A third child has died in New York from a serious inflammatory disease linked to novel coronavirus (COVID-19), a development Gov. Andrew Cuomo' called "frightening."
Cuomo announced the news on Saturday, May 9 at his daily news briefing, held in midtown Manhattan.
It comes a day after the deaths of a Westchester boy, whose age was not released, and a 5-year-old at Mount Sinai’s Kravis Children’s Hospital in Manhattan.
The age of the third child to die has also not been released.
“This is the last thing that we need at this time, with all that is going on, with all the anxiety we have, now for parents to have to worry about whether or not their youngster was infected,” Cuomo said.
Statewide, there have been 73 reported cases of the syndrome.
According to health officials, “while rare, we are seeing evidence that COVID-19 can cause severe illness in children.”
The symptoms are similar to Kawasaki disease and toxic shock-like syndrome.
- Earlier story - COVID-19: Number Of Children Hospitalized In NYS With Mysterious Shock-Like Illness Jumps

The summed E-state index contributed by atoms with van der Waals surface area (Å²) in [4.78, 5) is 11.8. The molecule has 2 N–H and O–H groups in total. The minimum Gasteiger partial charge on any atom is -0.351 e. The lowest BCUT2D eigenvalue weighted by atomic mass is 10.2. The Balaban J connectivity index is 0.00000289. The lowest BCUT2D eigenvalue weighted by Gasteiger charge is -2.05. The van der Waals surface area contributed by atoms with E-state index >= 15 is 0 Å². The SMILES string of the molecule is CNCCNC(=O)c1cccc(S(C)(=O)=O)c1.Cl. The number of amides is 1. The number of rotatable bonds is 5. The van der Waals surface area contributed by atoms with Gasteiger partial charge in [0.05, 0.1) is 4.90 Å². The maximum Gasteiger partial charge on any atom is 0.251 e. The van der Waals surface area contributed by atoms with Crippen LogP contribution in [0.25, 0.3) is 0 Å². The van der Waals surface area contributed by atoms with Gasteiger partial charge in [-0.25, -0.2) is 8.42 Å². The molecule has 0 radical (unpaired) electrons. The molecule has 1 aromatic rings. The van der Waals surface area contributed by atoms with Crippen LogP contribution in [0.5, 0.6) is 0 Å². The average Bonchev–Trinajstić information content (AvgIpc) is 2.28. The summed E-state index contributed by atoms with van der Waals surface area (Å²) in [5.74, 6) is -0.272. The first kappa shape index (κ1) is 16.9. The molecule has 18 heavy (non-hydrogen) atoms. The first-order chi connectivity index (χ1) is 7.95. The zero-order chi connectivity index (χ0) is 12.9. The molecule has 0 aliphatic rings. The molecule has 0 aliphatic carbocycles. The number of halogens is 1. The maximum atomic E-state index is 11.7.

The infected children tested positive for COVID-10 or antibodies, but “those were not the symptoms they showed when they came into the hospital system," Cuomo said, calling the illness “the priority for us today.”
The CDC has asked New York to develop a national criteria for the illness, and the state is also working with the NY Genome Center and Rockefeller University to conduct a study to help us better understand it.
"This is a frightening new development, but rest assured we are doing everything we can to learn more and keep parents informed," Cuomo said.
Parents should seek immediate care if a child has:
- A prolonged fever (more than five days);
- Difficulty feeding (infants) or is too sick to drink fluids;
- Severe abdominal pain, diarrhea, or vomiting;
- Change in skin color - becoming pale, patchy, and/or blue;
- Trouble breathing or is breathing very quickly;
- Racing heart or chest pain;
- Decreased amount or frequency of urine;
- Lethargy, irritability, or confusion.
For more information, see the images above.
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